I think it must be harder when it is a spouse going through treatment. There is a sudden shift in responsibilities that they may not be prepared for and there is a loss of mutual support. Communication in this situation is hard. The patient is already so vulnerable because there a tremendous sense of loss of control from the cancer and treatment. How in this situation can one initiate a conversation about their changing needs? There are so many fears that develop, related to cancer, but also of their partner’s reaction, they may feel that it is unfair of them to “ask” so much, even though such obstacles are part of commitment. I felt vulnerable enough not bringing in an income (due to move) or savings (due to the cancer) and being dependent on my spouse’s income and more important on his health insurance because my remission was so new and I was still requiring medical interventions. So many barriers to communication arise; the normal give and take becomes unbalanced for a very long time. Medications and illness affect the patient’s spouse physical state, mental clarity, sex, body image and emotional capacity. The caregiver may not understand how medication and illness effect emotions and the mind and it can be scary to watch their partners change. Spouse caregivers can be more successful when they identify friends and/or family who can support them and others who can help share those caregiving responsibilities. I assume this is why I observe that families that come from cultures with large extended families, have better coping than the small isolated nuclear family. Even 5 years later I feel the physical effects of illness and medications which do not allow me to be the “super women” I tried to play in an earlier version of myself. Sometimes you will be so out of it that your spouse will hear and watch you act in ways that you never have before. I remember trying to help prepare a friend’s husband for these changes, asking him to understand that it is the medications and not her, and advising him to build a thick skin and allow things just to be said and forgotten and to try his best to not take such things too seriously. This situation is exacerbated by the speed that these changes may occur in. I guided him that he would need to step away at times and do things for him, and not to feel guilty and to allow others to share in the caregiving. Furthermore, caregiving is a marathon to be sustained during long treatment plans. As difficult as it is for the patient to relinquish all of this control it is equally difficult to learn to be in control again, so caregiving often does not stop at the end of therapy, there is no clear end date.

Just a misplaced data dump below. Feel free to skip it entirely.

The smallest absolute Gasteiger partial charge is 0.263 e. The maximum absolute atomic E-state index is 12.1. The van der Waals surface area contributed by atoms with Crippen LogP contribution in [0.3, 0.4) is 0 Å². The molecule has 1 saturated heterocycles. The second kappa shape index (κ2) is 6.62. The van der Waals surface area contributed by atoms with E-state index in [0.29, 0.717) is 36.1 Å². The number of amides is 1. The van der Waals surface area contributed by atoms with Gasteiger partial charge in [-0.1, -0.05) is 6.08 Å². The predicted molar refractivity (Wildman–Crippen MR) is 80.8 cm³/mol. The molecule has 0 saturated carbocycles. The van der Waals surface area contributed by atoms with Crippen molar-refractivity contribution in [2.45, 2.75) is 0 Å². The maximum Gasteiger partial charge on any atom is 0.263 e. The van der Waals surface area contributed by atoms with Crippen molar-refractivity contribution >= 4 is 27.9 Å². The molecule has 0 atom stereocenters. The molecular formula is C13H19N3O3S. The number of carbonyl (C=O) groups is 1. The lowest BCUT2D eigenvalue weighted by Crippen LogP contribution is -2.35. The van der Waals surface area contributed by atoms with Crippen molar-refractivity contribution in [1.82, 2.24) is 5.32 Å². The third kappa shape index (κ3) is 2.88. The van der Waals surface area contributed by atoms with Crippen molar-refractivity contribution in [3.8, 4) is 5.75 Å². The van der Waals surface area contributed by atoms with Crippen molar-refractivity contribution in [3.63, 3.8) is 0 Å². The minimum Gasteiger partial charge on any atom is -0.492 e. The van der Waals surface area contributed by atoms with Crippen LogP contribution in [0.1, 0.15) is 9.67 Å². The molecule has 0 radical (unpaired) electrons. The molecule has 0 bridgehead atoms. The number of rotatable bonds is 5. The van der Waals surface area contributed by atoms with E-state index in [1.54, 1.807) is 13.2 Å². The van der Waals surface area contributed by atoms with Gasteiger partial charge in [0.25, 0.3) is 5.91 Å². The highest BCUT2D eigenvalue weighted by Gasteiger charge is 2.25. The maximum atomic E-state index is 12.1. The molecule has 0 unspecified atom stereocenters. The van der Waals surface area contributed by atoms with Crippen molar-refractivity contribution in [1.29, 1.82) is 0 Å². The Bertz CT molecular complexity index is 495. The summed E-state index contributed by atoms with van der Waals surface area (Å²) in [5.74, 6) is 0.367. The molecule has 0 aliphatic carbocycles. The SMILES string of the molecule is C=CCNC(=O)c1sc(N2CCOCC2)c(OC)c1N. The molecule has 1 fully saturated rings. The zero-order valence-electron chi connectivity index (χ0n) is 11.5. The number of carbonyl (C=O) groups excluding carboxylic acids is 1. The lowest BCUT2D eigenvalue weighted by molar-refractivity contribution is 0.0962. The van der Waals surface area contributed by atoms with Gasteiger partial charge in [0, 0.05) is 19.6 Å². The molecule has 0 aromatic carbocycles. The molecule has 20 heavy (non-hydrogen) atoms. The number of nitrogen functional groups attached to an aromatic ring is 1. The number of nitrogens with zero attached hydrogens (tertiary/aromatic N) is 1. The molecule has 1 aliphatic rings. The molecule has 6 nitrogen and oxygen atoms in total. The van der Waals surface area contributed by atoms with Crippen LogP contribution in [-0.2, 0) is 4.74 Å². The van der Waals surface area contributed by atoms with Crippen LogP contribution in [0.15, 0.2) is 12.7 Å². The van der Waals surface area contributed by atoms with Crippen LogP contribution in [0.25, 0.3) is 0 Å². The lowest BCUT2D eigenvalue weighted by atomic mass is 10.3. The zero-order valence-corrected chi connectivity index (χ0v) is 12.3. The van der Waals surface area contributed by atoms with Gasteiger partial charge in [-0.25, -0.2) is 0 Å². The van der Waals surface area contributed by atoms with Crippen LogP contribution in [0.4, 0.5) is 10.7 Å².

Ultimately, although it may not be “fair” it the responsibility lies with the caregiver spouse to find the resources to increase understanding and empathy for your partner and to transform yourself into a caregiver. Try to be easy on yourself and your spouse, because it is going to be hard enough. My hope is that you benefit from the self-growth, the rewards intrinsic to selfless giving. I believe that it is the action of giving that truly makes you fall in love and hopefully this time strengthens your relationship as you meet this challenge. I certainly got a closer, deeper relationship with my friends at the time. Early in my marriage I actually felt guilty for having shared such a powerful experience that connected me to others that I did not share with him and that I had no words to adequately explain. It is also difficult for the patient not being able to give. I mourned parts of me that were able to give more before my illness. I felt self-disappointment when I fell short of self-expectations. Giving and compassion is such an intrinsic part of our humanity. Recently, I was thinking of last Thanksgiving with my nieces. It is my favorite holiday, but was a less of important traditions for their family. Our nieces who adore my ex-husband were excited that I cooked a big spread for them in their home and to have us all together. More importantly they were inspired them to plan a meal (make fruit platter smiley faces) for us the following night. It brought them more happiness to be giving to people that they love, and there was lots of squealing to be heard!